Himalayan Highs - and Lows · April 8-25, 2006

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I was determined to celebrate my 51st birthday in the shadow of Mt. Everest.

I had spent days searching the internet for a group tour through the Himalayas, but the story was always the same. "Yes, we offer many treks in the Himalayas. But we've had to cancel them all because tourists are reluctant to come to Nepal at this time." Nepal was in a state of unrest, with both communist rebels and pro-democracy activists trying to unseat the king. Between the threat of a civil war and the fear of Maoists who prowled the mountains extorting money from trekkers, tourists were staying away.

I had earmarked two weeks of vacation time towards this birthday trek in the Himalayas, so I was very reluctant to change my plans. I love traveling solo and am rarely intimidated by travel warnings. So although I was aware of the turmoil in Nepal, I opted to do a solo (non-group) tour, with a guide and porter for support. I was in reasonably good health, although I had done only light trekking in the past. My goal was to make it to the Mt. Everest base camp.

The plan was for me to fly in to Kathmandu, where my guide and porter would join me, and the next day we would proceed to Lukla, the starting point of the trek. As luck would have it, I arrived in Nepal on a day when massive rallies, a transportation strike, and demonstrations were erupting all over the country. Without transportation, my guide and porter would not be able to join me for several days. So I found myself with time to spare in Kathmandu.

In response to the demonstrations, the government had imposed a tight curfew, which dictated that no one was to be on the streets during the day. The streets of Kathmandu were deserted. Almost all shops were closed. Strangely enough, although this was never officially stated in the curfew proclamation, tourists seemed to be completely exempt from curfew.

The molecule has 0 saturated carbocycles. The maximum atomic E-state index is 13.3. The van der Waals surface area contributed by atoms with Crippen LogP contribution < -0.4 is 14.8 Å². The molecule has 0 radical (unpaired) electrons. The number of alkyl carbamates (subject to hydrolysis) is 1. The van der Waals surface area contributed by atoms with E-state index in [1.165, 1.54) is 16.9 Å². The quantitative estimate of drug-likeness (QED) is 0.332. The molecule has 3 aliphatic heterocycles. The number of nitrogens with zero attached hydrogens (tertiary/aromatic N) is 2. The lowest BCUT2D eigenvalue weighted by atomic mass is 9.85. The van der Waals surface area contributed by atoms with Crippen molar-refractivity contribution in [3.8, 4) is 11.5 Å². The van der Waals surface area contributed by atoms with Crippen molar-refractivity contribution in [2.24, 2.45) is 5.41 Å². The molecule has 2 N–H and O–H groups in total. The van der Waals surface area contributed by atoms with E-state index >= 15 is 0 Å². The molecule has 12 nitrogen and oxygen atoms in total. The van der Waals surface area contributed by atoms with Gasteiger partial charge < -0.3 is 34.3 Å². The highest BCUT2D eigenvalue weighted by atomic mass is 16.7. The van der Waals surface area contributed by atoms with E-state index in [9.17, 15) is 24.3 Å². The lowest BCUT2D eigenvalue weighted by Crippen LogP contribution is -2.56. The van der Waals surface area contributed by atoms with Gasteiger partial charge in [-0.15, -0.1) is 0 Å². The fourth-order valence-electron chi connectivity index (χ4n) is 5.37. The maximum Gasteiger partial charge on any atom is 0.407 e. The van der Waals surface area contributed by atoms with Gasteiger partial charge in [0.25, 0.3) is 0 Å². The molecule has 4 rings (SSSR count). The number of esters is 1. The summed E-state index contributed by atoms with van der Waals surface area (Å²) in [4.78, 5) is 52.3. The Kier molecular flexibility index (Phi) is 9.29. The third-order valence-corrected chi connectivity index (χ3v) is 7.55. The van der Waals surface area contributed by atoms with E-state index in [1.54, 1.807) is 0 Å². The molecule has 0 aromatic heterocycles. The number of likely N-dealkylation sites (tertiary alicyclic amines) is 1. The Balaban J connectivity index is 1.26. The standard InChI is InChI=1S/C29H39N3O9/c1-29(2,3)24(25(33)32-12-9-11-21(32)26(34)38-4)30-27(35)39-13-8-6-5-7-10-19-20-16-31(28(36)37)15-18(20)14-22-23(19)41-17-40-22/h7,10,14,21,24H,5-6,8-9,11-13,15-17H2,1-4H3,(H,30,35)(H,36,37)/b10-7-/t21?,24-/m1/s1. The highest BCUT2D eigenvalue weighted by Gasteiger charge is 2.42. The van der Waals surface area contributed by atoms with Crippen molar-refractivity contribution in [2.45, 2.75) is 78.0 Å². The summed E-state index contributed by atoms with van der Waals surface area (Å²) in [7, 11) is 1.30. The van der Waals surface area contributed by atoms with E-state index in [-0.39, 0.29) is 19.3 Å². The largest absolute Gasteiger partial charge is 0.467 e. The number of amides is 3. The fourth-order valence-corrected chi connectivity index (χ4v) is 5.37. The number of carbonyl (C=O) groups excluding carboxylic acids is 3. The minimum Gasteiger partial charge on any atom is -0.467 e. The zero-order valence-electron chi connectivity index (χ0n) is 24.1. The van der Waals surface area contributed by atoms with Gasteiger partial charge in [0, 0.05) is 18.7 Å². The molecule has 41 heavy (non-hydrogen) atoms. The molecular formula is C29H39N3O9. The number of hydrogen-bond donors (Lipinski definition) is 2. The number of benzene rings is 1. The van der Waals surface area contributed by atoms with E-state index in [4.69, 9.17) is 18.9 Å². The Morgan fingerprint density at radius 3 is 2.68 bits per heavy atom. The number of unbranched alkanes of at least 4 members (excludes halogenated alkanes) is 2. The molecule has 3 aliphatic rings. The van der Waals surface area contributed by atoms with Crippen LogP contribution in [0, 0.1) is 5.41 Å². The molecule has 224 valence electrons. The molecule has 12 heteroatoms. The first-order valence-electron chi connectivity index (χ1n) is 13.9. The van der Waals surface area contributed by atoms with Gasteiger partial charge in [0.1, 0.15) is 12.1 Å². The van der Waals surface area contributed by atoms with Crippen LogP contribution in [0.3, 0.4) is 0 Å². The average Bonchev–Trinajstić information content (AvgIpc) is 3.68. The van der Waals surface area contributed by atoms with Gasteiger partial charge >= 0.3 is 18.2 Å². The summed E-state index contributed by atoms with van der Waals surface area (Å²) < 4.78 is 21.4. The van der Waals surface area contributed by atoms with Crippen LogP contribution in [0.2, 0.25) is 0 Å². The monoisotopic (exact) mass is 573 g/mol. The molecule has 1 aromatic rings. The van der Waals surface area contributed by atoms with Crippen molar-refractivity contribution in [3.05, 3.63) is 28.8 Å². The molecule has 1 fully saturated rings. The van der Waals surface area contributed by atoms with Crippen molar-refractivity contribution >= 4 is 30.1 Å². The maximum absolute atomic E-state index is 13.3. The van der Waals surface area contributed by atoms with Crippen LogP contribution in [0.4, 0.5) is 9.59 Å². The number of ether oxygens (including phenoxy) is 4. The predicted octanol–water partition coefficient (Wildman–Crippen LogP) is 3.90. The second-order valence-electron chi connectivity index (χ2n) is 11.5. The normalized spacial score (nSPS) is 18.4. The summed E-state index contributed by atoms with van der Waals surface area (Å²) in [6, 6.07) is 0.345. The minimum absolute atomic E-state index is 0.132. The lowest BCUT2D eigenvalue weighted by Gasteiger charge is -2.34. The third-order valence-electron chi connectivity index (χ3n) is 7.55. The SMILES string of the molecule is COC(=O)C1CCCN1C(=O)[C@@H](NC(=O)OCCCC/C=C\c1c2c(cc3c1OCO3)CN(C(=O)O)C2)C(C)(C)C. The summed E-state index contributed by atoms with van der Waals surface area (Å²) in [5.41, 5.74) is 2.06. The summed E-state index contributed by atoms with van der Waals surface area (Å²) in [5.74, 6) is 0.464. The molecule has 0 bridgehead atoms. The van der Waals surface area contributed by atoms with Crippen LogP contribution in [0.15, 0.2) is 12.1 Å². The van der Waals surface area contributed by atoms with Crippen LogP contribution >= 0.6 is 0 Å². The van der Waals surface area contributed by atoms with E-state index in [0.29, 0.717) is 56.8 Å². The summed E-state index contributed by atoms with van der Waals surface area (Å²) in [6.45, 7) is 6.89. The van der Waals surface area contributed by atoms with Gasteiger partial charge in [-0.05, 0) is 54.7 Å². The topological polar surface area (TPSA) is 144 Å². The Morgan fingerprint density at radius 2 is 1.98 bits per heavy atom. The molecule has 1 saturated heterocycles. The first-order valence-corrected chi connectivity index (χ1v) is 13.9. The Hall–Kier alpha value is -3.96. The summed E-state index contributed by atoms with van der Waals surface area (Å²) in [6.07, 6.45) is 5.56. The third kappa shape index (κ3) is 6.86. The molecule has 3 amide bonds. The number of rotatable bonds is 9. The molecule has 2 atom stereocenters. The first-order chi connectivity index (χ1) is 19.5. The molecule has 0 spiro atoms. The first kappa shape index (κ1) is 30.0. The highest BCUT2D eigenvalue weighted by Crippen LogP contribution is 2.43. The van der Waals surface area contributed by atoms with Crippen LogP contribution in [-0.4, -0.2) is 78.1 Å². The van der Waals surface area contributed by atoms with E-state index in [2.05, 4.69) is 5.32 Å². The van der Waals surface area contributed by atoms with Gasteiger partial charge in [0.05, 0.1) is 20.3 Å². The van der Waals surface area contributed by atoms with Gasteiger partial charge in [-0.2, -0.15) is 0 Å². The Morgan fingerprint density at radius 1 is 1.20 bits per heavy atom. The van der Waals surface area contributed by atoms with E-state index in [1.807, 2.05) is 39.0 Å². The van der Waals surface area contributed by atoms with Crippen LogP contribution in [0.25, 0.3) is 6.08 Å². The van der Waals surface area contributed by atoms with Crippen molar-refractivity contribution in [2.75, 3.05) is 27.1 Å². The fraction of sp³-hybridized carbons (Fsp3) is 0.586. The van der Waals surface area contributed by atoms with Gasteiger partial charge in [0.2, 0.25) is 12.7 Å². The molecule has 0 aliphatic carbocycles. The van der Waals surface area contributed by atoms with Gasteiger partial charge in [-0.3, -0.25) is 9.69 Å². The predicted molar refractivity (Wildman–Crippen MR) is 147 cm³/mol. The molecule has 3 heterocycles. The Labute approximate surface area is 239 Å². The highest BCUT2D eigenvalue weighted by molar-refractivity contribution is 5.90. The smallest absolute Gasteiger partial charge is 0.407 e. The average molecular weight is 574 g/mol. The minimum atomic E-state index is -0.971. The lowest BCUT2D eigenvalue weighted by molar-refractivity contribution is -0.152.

So here I was, wandering the empty streets of Kathmandu, under the watchful eyes of gun-toting military men and police. The fearful eyes of the Nepali locals peeked out of every window. When one exuberant child leaned out from his doorway and greeted me with "namaste," a policeman was on him in an instant, ordering him back inside. Evenings I spent in the few cafes that remained open. One night, in the midst of dinner in an outdoor cafe, a sudden downpour interrupted everyone's dinner. Thunder and lightning and a fierce wind that blew all the tablecloths off the tables. The waiters made a mad dash to get everyone inside. I asked the waiter whether this was typical, to get such unpredictable, ferocious downpours. "The Nepali god is crying," he said. "We are all crying here, so the god is crying with us."

It was still raining when I headed back to the hotel. I wanted to run, so that I wouldn't get so wet. But I was afraid of being mistaken for a fleeing agitator, so instead I walked slowly, cautiously, deliberately. I was completely soaked by the time I got back to the hotel.

The transportation strike eased up four days later, and we were able to proceed with our trek. I planned to use the ubiquitous tea houses for lodging all the way up to Mt. Everest base camp.

Having done a lot of research about trekking in the mountains prior to departure, I was very aware of the possibility of altitude sickness. However, I was not expecting it to hit me so hard from the very first day. At the end of my first day of hiking, my head was throbbing and I was shivering violently. I had no appetite. When my guide urged me to eat some garlic soup (which the locals believe relieves symptoms of mountain sickness), I did, but promptly threw up everything. I knew if I felt this way in the morning, there was no way I could continue.

But by morning, the shivering and headache had stopped and my body felt almost normal, so I decided to continue with the trek. This would become my pattern for the next six days. Evenings would find me completely spent. By morning, after a night of acclimating to the altitude, most of the symptoms would subside (except for the struggling for air), allowing me to enjoy the exquisite beauty of the mountains.

And oh, the mountains! What can one say about the most spectacular place on earth? April is the peak blooming time for rhododendrons. Brilliant red blossoms against a backdrop of snow-covered mountains. Hundreds of furry yaks, bells tinkling, plodding up the rocky slopes. Sherpas, with packs that looked like they weighed more than I did, nimbly making their way up the mountain. Many times in the course of that week, I would just sit on a rock and stare, mesmerized. I could not have imagined a more delightful, satisfying, way to spend my birthday.